Printed on: February 19, 2014
Low risk, high reward
Ammon's fiber-optic approach draws praise
By AUBREY WIEBER
When it comes to fiber optics, the city of Ammon is pursuing a high-reward, low-risk strategy.
Christopher Mitchell, program director for the Institute for Local Self Reliance, a nonprofit tracking more than 400 municipal fiber networks, said he is impressed with Ammon's effort.
"They are definitely succeeding. When you take your time and couple the investment with other capital projects, it's very low-risk and there can be a big reward," Mitchell said Friday. "I think they have been very smart about using every opportunity they have. We haven't seen any communities fail that use such a low-risk approach."
The Institute for Local Self Reliance was founded in 1947 to assist communities with local development. It has been dealing with telecommunications for the past nine years and focuses on networks that are paid for by communities, Mitchell said.
Ammon has spent the past three years slowly building its fiber-optic network, which now covers about 30 miles.
If a business requests access to the network, the city provides an estimate of what it would cost to lay the additional fiber to reach the business.
There's an upfront fee calculated by the cost of bringing the fiber to the business, which varies depending on the difficulty of the project. The city also collects a monthly maintenance fee that ranges from $20 for 25 megabytes per second to $65 for 100 mbps. The business then negotiates a monthly cost with a service provider. That approach has allowed the network to grow without the city accruing debt -- a situation unique among municipal fiber-optic networks.
"The plan that the city of Ammon would have going forward may be completely different than any other city," technology director Bruce Patterson said. "The direction and path going forward needs to be driven by the community. The voters are going to have to support this, and I don't think you are going to see (council members) up here pushing something they don't think the community will support."
Fiber optics can deliver broadband Internet, cable television, home phone and security systems. Data moves across fiber via infrared light transmitted through thin strands of glass at nearly the speed of light. It also can provide those services from multiple providers through a single fiber-optic line.
In a recent study by Ookla, a Seattle-based software and broadband testing company, eastern Idahoans receive -- on average -- Internet speeds of 10 to 14 mbps. With fiber optics, customers can get up to 1 gigabyte per second -- nearly 100 times faster.
Ammon plans to open its fiber network to multiple providers. Then, consumers can order services a la carte, buying different services from different providers.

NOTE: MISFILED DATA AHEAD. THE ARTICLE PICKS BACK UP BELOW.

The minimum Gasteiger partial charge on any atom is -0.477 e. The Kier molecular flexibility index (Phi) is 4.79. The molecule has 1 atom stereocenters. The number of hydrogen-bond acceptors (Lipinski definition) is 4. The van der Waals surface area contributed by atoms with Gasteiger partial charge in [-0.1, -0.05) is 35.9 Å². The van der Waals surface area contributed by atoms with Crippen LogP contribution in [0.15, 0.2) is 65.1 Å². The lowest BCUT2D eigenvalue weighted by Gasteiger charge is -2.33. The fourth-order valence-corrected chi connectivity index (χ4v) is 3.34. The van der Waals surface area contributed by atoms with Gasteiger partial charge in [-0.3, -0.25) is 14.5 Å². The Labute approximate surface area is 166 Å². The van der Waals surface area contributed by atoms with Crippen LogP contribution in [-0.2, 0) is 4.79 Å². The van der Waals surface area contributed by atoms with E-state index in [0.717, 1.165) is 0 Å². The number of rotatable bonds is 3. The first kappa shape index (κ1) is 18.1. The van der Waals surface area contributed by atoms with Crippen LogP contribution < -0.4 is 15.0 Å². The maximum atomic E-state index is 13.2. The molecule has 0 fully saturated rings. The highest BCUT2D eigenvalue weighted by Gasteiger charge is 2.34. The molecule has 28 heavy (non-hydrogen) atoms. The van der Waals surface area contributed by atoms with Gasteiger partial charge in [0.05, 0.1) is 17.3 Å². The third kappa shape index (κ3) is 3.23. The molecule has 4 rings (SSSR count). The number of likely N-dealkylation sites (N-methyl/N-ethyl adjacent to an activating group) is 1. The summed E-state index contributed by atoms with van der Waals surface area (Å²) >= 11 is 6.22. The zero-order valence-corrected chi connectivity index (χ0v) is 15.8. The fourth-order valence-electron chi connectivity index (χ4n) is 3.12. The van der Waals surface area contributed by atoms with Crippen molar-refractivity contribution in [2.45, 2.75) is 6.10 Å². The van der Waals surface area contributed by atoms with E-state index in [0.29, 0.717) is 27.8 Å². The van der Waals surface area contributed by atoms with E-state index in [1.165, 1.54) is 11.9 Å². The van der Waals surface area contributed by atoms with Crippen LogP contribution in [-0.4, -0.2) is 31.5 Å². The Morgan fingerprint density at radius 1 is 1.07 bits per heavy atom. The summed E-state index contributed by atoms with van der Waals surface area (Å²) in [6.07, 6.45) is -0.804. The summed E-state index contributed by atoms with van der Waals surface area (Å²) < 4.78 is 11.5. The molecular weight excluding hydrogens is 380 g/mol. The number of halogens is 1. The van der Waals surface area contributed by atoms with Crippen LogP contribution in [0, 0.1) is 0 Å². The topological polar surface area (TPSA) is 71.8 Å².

"The easiest way to illustrate that is the roads," Patterson said. "The government builds the roads via taxes. They do not actually provide a service across it. FedEx and UPS do that. We feel that our role (is) to set the table for a competitive environment that gives the consumer choice and drives the price down."
The plan is to expand one neighborhood at a time.
At first, Patterson said, the network likely will reach residents through a pilot project. The plan is to go before the community and identify a neighborhood of about 300 homes where roughly a third of the residents want fiber-optic access.
Ammon resident Jeff Crow supports expanding the fiber network to residential neighborhoods.
"I believe we could get it funded. If it was more widespread, I believe it could bring in more technically savvy people. If we could get enough new people, it could offset the cost. I think it could bring in a more diverse population."
The city plans on hearing from the community to gauge interest and better understand what direction residents want to go in pursuing the plan. Patterson estimates two years of talking before the city expands its fiber network.
The city hasn't decided how the project will be funded since officials are waiting for direction from the community. Patterson said consumers currently are at a disadvantage by relying on the infrastructure put in place by service providers. If the consumers bring the lines to their houses, Patterson said, they gain the power to negotiate price.
In Patterson's opinion, the best way to finance the project would be to ask voters to approve a 20-year, low-interest bond. But the city won't act without community support, he said.
"If you have fiber, it should add value to your property. You should be able to roll that expense into your property tax and pay the bond back through your property tax. If you do the math, it costs about $100 a year for 20 years to pay (the bond)."